Local Journalism Initiative Reporter
As Michelle O’Bonsawin was officially welcomed Monday morning as the new justice on the Supreme Court of Canada, she was told that much rested on her shoulders as the first Indigenous person to hold such a position.
But O’Bonsawin, whose name in Abenaki means “pathfinder,” was clear that she in turn had “stood on the shoulders of giants,” naming among them prominent Indigenous leaders Murray Sinclair, Harry Laforme and Phil Fontaine. Sinclair, a former lawyer, served as chair of the Truth and Reconciliation Commission on the legacy of Indian residential schools and as a Canadian senator. Laforme is an Ontario Court of Appeal Justice. Fontaine served multiple terms as national chief of the Assembly of First Nations.
“Through determination, and also with the support of a dynamic group, I reached my goal of being a judge at the Supreme Court of Canada,” said O’Bonsawin. She is of the Odanak First Nation. “My journey to this court has not been an easy one, but it has been meaningful and rewarding.”
It is that journey that convinced federal and provincial officials, as well as members of various legal organizations, that O’Bonsawin was the right person for Canada’s highest court.
They said her vast experience and expertise in the areas of mental health, Gladue principles, human rights, labour, and privacy laws would serve the court well.
As a woman, an Indigenous person, someone fluent in English and French and learning her Indigenous Abenaki language, a scholar, an author and a mother, they said all these positions were relevant and important in providing lived experience.
O’Bonsawin was told that her work going forward would shape Canadian law in ways the legal institution has never been touched before.
They were all clear that it was time for this historic appointment of an Indigenous person to the court.
“Diversity matters. The work of this court, in general, and the administration of justice, in general, is enhanced when we have justices who truly reflect the Canadian population,” said Jill Perry, president of the Federation of Law Societies of Canada. “We need people on this bench who can bring with them the broad range of Canadian backgrounds and experiences when ruling on matters of national concern.”
That diversity, said Steve Bujold, president of the Canadian Bar Association, must also be recognized through embracing Indigenous legal traditions and systems that stood before colonization imposed western legal systems.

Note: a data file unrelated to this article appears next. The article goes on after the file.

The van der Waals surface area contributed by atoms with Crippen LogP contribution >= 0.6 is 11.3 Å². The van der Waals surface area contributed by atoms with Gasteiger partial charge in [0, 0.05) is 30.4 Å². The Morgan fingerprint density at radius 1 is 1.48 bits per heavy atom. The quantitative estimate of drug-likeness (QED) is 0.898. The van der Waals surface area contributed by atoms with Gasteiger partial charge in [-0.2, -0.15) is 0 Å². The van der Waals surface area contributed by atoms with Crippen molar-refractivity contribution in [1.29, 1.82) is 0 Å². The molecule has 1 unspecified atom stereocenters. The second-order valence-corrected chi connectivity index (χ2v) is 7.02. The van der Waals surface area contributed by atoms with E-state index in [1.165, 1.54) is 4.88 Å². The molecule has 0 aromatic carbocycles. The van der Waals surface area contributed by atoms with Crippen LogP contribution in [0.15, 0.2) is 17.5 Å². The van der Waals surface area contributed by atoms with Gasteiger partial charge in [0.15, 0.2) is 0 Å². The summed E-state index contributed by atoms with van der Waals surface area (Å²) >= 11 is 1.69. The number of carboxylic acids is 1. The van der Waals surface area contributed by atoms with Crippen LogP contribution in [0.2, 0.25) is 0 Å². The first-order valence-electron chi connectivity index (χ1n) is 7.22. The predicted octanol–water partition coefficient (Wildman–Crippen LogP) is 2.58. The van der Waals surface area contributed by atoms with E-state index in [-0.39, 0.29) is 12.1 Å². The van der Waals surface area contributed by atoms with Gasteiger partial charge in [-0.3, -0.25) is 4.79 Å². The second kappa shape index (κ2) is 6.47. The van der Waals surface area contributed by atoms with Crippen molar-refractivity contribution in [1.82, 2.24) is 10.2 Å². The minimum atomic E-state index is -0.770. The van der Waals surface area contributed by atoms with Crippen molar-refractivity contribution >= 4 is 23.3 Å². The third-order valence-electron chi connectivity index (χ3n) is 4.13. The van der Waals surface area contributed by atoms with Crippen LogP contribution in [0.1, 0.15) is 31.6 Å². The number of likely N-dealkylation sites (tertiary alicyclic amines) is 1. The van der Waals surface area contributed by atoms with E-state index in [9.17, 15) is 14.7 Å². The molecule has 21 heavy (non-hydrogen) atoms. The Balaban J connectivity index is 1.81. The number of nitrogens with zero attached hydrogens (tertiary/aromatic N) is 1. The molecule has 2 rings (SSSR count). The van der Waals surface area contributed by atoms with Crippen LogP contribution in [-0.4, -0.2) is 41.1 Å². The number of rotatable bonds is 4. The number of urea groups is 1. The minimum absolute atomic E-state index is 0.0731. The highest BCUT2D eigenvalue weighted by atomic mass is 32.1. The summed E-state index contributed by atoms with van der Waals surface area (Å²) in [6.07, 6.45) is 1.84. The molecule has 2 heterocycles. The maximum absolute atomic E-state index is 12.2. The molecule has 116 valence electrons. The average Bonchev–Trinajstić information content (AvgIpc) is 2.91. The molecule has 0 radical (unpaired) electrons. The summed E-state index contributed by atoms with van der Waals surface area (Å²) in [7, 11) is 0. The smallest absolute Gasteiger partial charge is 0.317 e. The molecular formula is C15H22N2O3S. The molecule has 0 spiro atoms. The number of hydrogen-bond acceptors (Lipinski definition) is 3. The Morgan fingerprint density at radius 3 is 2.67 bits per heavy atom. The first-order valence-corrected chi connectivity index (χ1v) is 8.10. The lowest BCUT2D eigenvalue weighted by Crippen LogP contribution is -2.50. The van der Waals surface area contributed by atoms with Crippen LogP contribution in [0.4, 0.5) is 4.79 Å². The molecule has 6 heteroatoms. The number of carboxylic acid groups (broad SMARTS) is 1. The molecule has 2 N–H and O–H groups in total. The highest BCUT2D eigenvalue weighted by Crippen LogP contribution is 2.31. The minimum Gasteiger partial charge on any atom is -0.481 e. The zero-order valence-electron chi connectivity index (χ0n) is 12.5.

Speaking directly to O’Bonsawin, Bujold said, “As a justice of the Supreme Court of Canada, I am confident that you will play a vital role in reviving Indigenous legal traditions that have been sidelined by centuries of colonization in Canada. Government and our courts still have plenty of work ahead in weaving Indigenous tradition into the fabric of Canadian law and we must everyday recommit ourselves to that work.”
“(O’Bonsawin) will help guide the evolution of Canada’s laws with a deep commitment to fairness, inclusion and the rule of law,” said Gary Anandasangaree, parliamentary secretary for Canada’s attorney general and Justice minister David Lametti.
Doug Downey, minister of justice and the attorney general of Ontario, said the decisions made by the Supreme Court impacted the lives of every Canadian.
“We look to the Supreme Court of Canada to uphold values and principles that we consider fundamental in our lives: fairness, integrity, compassion, balance…Justice O’Bonsawin possesses the skills needed to serve the court in this time of transformation,” said Downey.
Peter Kryworuk, president of The Advocates’ Society, noted that O’Bonsawin had many firsts on her resume. In her new position she would be furthering the work of advocates as she “shape(s) the narrative before the court, to demonstrate command of the case and to outline a path for the court to follow.”
Jacqueline Horvat, treasurer of the Law Society of Ontario, said that as the first Indigenous person on the court O’Bonsawin would be held to a “different and more challenging standard” than those who served before her.
Horvat was clear, however, that delivering judicial transformation was not O’Bonsawin’s job alone.
“This responsibility does not rest solely on your shoulders alone. It is up to each of us to support and stand with you, to listen and learn to ensure that the diverse perspectives and rich stories of Indigenous peoples are woven into the fabric of our justice system and integrated into the cultures of our communities,” said Horvat.
The ceremony was presided over by Chief Justice of Canada Richard Wagner, P.C.
For 50 years, “the court has issued numerous decisions that have shed light on important Indigenous issues. And when the case will present itself, I have no doubt that Justice O’Bonsawin will make a valuable contribution to the court’s work on these issues,” said Wagner. “(The court) is constantly evolving to meet the changing needs of our modern society.”
O’Bonsawin was appointed to the Supreme Court of Canada on Sept. 1 by Prime Minister Justin Trudeau following the recommendation of an independent and non-partisan advisory board tasked with identifying suitable candidates.
O'Bonsawin filled the vacancy created by the retirement of Justice Michael J. Moldaver. As Moldaver was appointed to the Supreme Court from the Court of Appeal for Ontario, the process for his replacement was open to candidates from Ontario in keeping with the custom of regional representation.
O’Bonsawin has a distinguished career in the legal community spanning more than 20 years. She was appointed to the Ontario Superior Court of Justice in Ottawa in 2017.
The Supreme Court of Canada consists of nine justices. It sits in Ottawa and holds three sessions a year. Annually it hears on average between 65 and 80 appeals.
Local Journalism Initiative Reporters are supported by a financial contribution made by the Government of Canada.